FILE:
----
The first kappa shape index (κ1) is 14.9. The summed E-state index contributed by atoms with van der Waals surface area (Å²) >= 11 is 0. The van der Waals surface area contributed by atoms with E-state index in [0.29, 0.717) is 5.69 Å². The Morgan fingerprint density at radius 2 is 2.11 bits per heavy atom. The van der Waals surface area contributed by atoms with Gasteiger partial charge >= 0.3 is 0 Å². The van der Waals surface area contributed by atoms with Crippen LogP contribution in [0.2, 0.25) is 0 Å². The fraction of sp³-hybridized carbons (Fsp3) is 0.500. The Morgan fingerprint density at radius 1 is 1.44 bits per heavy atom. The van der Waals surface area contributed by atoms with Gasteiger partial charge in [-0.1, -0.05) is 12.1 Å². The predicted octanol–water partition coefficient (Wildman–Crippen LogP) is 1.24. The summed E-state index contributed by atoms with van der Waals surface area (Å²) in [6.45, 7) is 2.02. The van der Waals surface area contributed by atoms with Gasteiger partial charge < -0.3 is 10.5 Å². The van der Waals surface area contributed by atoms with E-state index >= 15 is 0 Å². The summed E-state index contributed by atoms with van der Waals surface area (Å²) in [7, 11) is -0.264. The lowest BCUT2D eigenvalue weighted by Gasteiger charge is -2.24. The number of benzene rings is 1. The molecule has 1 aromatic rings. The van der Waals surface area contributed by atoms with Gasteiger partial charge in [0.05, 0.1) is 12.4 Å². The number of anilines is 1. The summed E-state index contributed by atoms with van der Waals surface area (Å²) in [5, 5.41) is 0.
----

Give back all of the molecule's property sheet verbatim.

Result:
The first kappa shape index (κ1) is 14.9. The summed E-state index contributed by atoms with van der Waals surface area (Å²) >= 11 is 0. The van der Waals surface area contributed by atoms with E-state index in [0.29, 0.717) is 5.69 Å². The Morgan fingerprint density at radius 2 is 2.11 bits per heavy atom. The van der Waals surface area contributed by atoms with Gasteiger partial charge >= 0.3 is 0 Å². The van der Waals surface area contributed by atoms with Crippen LogP contribution in [0.2, 0.25) is 0 Å². The fraction of sp³-hybridized carbons (Fsp3) is 0.500. The Morgan fingerprint density at radius 1 is 1.44 bits per heavy atom. The van der Waals surface area contributed by atoms with Gasteiger partial charge in [-0.1, -0.05) is 12.1 Å². The predicted octanol–water partition coefficient (Wildman–Crippen LogP) is 1.24. The summed E-state index contributed by atoms with van der Waals surface area (Å²) in [6.45, 7) is 2.02. The van der Waals surface area contributed by atoms with Gasteiger partial charge < -0.3 is 10.5 Å². The van der Waals surface area contributed by atoms with E-state index >= 15 is 0 Å². The summed E-state index contributed by atoms with van der Waals surface area (Å²) in [7, 11) is -0.264. The lowest BCUT2D eigenvalue weighted by Gasteiger charge is -2.24. The number of benzene rings is 1. The molecule has 1 aromatic rings. The van der Waals surface area contributed by atoms with Gasteiger partial charge in [0.05, 0.1) is 12.4 Å². The number of anilines is 1. The summed E-state index contributed by atoms with van der Waals surface area (Å²) in [5, 5.41) is 0.